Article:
A Young Doctor’s Notebook

If you know much about me, you probably know that I have a lot of feelings about Daniel Radcliffe, so it makes sense that I watched this show, starring Radcliffe and Jon Hamm. The show is bizarre and a true dark comedy and I really wish there were more of it to watch (though to be fair, I haven’t yet watched season two).

I’ll likely be starting 2015 with a fairly short TV list, but I’m hoping that means I’ll make good progress and watch some things I’ve been interested in for a long time. Happy watching!

November.

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Though November is pretty much my favorite month of the year, it’s also an undoubtedly busy time. I’m eleven weeks into the semester, which means that things are generally winding down, but also that finals and exams and presentations and papers are all happening. This is really the first time I’ve been behind in any classes, which is a pretty good accomplishment (and probably a reason why I shouldn’t be sitting here writing this instead of reading Hamlet). Sometimes you just need a break.

 

TV  — Thankfully, I’ve still managed to keep up with my pop culture fun to a certain extent. On Monday, I finished my viewing of “It’s Always Sunny in Philadelphia,” because Netflix was kind enough to add the ninth season just a few days after I finished season 8. I thoroughly enjoyed myself watching thisshow, and I’m very excited FX is already showing a preview for next season.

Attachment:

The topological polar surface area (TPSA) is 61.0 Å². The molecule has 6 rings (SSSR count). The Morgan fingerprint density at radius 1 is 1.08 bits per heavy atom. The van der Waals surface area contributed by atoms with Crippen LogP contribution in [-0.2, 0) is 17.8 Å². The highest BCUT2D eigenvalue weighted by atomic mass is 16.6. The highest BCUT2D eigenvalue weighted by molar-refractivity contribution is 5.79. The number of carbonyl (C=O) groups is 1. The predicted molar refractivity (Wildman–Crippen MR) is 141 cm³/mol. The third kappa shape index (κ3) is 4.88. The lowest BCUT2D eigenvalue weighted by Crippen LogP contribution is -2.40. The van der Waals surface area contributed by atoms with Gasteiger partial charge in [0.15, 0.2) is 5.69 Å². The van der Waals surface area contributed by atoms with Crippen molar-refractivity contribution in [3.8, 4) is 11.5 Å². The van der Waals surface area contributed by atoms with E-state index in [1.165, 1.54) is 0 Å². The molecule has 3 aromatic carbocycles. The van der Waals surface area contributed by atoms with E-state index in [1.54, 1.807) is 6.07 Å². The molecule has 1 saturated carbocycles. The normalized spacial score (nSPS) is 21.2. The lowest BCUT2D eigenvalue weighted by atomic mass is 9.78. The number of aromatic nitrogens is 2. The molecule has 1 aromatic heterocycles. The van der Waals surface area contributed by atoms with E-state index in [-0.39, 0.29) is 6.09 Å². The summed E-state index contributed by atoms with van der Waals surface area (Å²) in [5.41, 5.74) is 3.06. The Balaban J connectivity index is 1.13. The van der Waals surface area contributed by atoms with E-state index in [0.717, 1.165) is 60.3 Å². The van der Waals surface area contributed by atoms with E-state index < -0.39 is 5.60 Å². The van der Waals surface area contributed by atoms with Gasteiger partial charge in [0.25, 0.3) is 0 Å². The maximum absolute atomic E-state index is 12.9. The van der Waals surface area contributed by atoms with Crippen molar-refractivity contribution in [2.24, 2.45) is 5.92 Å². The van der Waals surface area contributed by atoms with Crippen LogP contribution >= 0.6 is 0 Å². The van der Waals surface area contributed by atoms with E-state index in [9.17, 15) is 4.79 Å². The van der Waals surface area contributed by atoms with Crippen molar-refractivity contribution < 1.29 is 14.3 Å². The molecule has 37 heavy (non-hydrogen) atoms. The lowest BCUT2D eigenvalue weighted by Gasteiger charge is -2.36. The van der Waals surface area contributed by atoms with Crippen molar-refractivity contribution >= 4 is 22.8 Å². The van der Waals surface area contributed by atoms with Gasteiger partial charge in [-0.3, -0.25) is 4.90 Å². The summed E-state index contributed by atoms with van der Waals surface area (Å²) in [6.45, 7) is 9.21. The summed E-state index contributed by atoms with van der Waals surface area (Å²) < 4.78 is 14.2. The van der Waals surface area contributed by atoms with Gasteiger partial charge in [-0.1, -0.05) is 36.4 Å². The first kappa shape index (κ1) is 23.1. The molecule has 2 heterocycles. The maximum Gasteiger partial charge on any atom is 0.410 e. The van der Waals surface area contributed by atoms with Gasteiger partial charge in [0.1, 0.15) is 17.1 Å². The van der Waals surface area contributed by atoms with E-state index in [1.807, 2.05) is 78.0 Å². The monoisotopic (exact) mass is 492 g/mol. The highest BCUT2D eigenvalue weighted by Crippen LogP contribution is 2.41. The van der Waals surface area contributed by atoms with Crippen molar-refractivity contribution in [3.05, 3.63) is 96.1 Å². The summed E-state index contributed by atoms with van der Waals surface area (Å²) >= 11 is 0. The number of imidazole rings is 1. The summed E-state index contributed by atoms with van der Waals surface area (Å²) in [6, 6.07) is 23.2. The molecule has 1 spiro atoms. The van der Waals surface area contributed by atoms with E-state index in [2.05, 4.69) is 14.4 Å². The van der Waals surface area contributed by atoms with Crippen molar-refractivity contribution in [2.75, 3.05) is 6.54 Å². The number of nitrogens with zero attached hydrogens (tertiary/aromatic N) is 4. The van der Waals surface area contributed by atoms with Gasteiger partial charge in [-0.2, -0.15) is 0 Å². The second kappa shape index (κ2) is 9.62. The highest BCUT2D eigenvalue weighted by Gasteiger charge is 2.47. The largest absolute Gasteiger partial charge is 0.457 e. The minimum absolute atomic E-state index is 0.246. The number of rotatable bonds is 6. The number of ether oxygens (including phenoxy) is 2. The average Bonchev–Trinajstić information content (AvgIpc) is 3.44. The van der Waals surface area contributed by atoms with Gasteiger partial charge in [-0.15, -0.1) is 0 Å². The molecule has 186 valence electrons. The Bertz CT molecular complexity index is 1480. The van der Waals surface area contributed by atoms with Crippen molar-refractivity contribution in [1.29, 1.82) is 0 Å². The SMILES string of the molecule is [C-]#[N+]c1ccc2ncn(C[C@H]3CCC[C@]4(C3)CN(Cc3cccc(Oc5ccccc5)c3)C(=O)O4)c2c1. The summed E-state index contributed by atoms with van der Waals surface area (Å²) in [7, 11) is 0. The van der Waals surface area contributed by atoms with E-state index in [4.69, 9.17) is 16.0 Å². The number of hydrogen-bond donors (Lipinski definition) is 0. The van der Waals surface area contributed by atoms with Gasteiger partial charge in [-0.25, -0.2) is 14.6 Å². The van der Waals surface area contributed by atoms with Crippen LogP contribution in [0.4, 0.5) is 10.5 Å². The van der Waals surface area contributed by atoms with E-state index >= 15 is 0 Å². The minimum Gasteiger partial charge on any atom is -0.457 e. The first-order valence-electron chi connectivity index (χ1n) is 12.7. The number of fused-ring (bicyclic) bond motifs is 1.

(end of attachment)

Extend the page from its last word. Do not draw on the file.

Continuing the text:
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As for my other TV viewing habits, I’m just trying to keep up with the influx of fall shows. I’ve only added two new shows to my schedule this season: ABC’s “How to Get Away with Murder” and The CW’s “Jane the Virgin.” “How to Get Away with Murder” provides the same melodramatic fun that I love about “Scandal,” and “Jane the Virgin” is adorable and funny and totally worth watching. I’m also keeping up with returning shows like “American Horror Story: Freak Show,” “Scandal,” “Bob’s Burgers,” “Reign,” and “America’s Next Top Model.” I’m waiting until Thanksgiving/Christmas break to binge the new season of “Homeland” with my mom. We’ve seen the first two episodes, but decided it would be easier to wait than to try to catch up little by little, so don’t spoil things, please!

Movies — As of yesterday, I’ve completed my goal of watching 125 new movies in 2014! I haven’t seen many in theaters recently, apart from Gone Girlwhich you really all should have seen by now because it’s wonderful. I’m definitely looking forward to the onslaught of awards season movies that are starting to roll out now; I’m specifically excited for Birdman, Nightcrawler, The Imitation Game, Foxcatcher, Wild, Into the Woods, and seeing Whiplash again. As for the movies I have seen recently, some favorites have included Obvious Child, In A World…, and Scream 1, 2, and 3. Netflix doesn’t have Scream 4 right now, which is fairly frustrating. I also had the distinct pleasure of watching the notoriously bad Showgirls recently which was certainly an experience.